7. Include keywords
Use language that appeals to your customer base. Put special emphasis on terms and phrases someone might use to find your product or service through a search engine, a.k.a. keywords.
8. Be mindful of who’s listed as the company contact
Typical press releases list the person in your public relations/communications department who wrote the release as the contact for additional information. But is this the right person to respond to queries from the general public? And what happens when this PR flack leaves your company? Do you go back and changes all the releases?
Once a release is posted on the web you may want to list your main PR office number, and identify it as such, to better field calls that come in response to the release.
- Deni Kasrel
What do YOU think? Comments welcome.Read Full Post | Make a Comment ( 3 so far )
Tell Me Something I Don’t Already Know
The survey was conducted by Pear Analytics. Their process was to randomly sample Twitter’s public timeline for a two-week span. They put tweets into six categories that aside from “pointless babble” included “conversational,” meaning messages that go back and forth between people or attempt to spark conversation (questions or polls), and “pass-along value,” which covers any re-tweet. Items the Pear people qualified as “news” had to come from national mainstream sources, such as CNN and Fox. News on social media and anything published on TechCrunch or Mashable did not make the cut.
There are other specifics, but suffice to say, the whole thing is highly subjective.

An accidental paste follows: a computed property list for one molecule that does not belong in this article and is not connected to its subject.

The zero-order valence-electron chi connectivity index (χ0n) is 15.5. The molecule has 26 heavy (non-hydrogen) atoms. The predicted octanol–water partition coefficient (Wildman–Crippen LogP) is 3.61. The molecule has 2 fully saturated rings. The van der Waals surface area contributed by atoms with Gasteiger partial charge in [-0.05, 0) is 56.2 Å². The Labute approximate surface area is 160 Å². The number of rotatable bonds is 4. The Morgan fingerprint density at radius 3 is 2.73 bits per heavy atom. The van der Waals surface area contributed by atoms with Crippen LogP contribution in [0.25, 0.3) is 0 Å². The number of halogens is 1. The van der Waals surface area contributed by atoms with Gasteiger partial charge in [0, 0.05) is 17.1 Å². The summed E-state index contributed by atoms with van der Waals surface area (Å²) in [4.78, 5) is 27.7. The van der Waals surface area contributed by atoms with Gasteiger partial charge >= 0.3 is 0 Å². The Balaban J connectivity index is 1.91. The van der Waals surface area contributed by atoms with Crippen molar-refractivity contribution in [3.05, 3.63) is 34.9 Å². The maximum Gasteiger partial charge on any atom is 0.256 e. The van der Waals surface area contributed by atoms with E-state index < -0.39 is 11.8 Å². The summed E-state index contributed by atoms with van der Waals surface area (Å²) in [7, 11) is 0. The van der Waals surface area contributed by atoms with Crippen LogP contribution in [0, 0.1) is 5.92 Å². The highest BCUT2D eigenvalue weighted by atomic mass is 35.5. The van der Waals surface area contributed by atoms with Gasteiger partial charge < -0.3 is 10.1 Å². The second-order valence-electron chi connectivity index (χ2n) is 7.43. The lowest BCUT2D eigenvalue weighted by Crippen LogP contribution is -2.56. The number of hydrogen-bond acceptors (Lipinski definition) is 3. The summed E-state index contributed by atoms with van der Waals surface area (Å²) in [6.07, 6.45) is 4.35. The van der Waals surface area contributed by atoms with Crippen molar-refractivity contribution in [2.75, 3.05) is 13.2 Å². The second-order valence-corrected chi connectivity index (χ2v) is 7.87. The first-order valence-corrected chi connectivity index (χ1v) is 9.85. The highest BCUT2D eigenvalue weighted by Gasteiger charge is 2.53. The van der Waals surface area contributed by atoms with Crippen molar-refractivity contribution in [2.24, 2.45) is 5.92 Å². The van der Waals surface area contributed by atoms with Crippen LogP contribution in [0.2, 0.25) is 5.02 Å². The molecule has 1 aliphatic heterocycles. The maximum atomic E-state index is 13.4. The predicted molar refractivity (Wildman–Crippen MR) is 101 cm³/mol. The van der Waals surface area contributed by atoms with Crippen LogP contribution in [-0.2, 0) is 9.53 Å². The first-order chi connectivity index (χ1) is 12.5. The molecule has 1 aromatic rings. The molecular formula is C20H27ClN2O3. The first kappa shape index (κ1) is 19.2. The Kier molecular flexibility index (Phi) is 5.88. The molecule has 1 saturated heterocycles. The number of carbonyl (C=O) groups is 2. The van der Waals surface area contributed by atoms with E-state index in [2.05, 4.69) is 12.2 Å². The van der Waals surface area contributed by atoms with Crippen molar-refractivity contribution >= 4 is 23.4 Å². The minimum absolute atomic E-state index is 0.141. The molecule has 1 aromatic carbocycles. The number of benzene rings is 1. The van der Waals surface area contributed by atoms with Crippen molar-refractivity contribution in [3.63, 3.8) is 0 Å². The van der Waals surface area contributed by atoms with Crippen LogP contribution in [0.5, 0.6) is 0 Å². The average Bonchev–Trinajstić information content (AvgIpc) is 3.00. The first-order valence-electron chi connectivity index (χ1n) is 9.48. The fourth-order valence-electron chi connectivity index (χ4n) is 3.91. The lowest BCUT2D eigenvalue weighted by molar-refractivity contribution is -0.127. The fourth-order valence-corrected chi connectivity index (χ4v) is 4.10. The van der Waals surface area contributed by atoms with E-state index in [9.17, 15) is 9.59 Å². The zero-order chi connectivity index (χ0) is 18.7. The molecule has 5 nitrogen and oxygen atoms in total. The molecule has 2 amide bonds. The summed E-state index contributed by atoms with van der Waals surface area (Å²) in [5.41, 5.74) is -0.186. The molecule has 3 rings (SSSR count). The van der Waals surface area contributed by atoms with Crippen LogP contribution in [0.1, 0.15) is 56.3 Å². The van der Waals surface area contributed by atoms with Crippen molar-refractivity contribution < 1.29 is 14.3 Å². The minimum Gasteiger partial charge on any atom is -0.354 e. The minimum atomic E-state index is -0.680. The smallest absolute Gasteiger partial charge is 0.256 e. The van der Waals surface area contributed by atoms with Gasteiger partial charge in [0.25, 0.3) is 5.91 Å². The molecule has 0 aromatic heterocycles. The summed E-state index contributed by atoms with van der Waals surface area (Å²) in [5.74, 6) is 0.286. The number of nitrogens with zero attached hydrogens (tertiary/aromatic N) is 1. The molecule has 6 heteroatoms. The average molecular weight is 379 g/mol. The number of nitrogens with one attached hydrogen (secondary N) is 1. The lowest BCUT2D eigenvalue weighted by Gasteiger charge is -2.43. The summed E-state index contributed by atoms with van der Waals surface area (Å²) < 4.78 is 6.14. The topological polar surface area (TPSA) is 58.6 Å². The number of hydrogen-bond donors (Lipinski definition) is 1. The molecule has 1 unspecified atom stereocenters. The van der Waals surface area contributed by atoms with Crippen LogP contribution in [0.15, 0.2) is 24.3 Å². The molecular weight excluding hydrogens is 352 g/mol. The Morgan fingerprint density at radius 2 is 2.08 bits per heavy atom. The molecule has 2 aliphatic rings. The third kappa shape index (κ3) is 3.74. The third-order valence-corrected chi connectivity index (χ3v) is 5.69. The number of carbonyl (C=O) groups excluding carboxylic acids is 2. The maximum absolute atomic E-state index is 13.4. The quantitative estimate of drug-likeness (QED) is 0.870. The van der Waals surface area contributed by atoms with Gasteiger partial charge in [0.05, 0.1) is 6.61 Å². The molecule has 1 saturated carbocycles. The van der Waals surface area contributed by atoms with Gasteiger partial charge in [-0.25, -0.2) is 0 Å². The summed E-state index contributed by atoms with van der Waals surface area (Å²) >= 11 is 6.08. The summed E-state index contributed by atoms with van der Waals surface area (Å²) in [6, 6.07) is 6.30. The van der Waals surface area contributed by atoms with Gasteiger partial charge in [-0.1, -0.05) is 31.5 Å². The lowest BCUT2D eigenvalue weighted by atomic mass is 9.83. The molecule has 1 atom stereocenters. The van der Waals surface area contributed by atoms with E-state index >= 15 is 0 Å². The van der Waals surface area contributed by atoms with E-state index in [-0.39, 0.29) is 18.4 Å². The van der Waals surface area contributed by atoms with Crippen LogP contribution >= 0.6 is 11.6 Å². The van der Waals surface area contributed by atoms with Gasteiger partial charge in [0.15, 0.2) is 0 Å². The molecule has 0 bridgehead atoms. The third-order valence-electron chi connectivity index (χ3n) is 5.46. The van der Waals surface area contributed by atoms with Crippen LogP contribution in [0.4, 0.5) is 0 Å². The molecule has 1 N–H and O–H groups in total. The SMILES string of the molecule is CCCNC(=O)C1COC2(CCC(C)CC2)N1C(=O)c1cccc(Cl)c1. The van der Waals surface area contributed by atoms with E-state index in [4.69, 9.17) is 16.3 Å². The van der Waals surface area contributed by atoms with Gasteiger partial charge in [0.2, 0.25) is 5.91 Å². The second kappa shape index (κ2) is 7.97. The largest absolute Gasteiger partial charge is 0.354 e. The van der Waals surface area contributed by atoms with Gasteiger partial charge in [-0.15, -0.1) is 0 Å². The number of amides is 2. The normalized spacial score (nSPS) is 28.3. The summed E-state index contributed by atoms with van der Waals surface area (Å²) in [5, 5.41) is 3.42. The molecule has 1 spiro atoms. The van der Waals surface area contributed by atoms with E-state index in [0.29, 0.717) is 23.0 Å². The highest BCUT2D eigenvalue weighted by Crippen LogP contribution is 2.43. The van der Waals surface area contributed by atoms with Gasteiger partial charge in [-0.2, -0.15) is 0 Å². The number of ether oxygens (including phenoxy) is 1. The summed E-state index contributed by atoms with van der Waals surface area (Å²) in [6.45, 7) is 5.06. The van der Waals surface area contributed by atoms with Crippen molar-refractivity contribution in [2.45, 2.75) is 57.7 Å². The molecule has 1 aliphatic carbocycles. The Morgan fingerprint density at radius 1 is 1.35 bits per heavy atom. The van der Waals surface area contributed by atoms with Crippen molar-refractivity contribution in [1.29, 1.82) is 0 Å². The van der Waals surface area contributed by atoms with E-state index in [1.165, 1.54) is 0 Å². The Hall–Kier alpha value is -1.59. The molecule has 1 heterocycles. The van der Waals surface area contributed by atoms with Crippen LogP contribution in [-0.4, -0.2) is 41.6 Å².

My reason for covering this less-than-scientific research was to point out that even if there is a lot of babble on Twitter the platform offers value to businesses.
I didn’t think the actual finding was surprising. Anyone who watches Twitter’s public timeline for maybe 10-15 minutes can come to the same conclusion.
Colleagues made the same observation. Some noted that in the scheme of things most conversations, and messages received via email, are not particularly important. So why pick on Twitter?
Why pay so much attention to a report that states the obvious?
It’s All In How You Say It
For starters, consider the word choice: “pointless babble.” How great is that? It’s not insignificant content or something equally mundane. ‘Tis trash talking the twitosphere.
Naturally, this spurred tweets galore. And it made for a terrific story hook.
Next, look at how Pear conveyed the win, place and show results:
What a fun punchy graphic.
It’s All Very Official
Now take a gander at another image that shows a correlation between the type of tweet and the day of the week it tends to occur:
It’s good to have graphs and charts with numbers in a report to reinforce the idea that this is real research.
The study includes additional data from other sources. These stats and diagrams make it even more official.
I don’t have access to Pear Analytics’ financial statements but best guess is it’s a small business enterprise. Hats off to whoever dreamed this study up — it surely draws attention to the company.
The point about the pointless babble on Twitter states the obvious.
Slick packaging makes it newsworthy.
- Deni Kasrel
What do YOU think about getting attention by stating the obvious? Comments welcome.Read Full Post | Make a Comment ( 1 so far )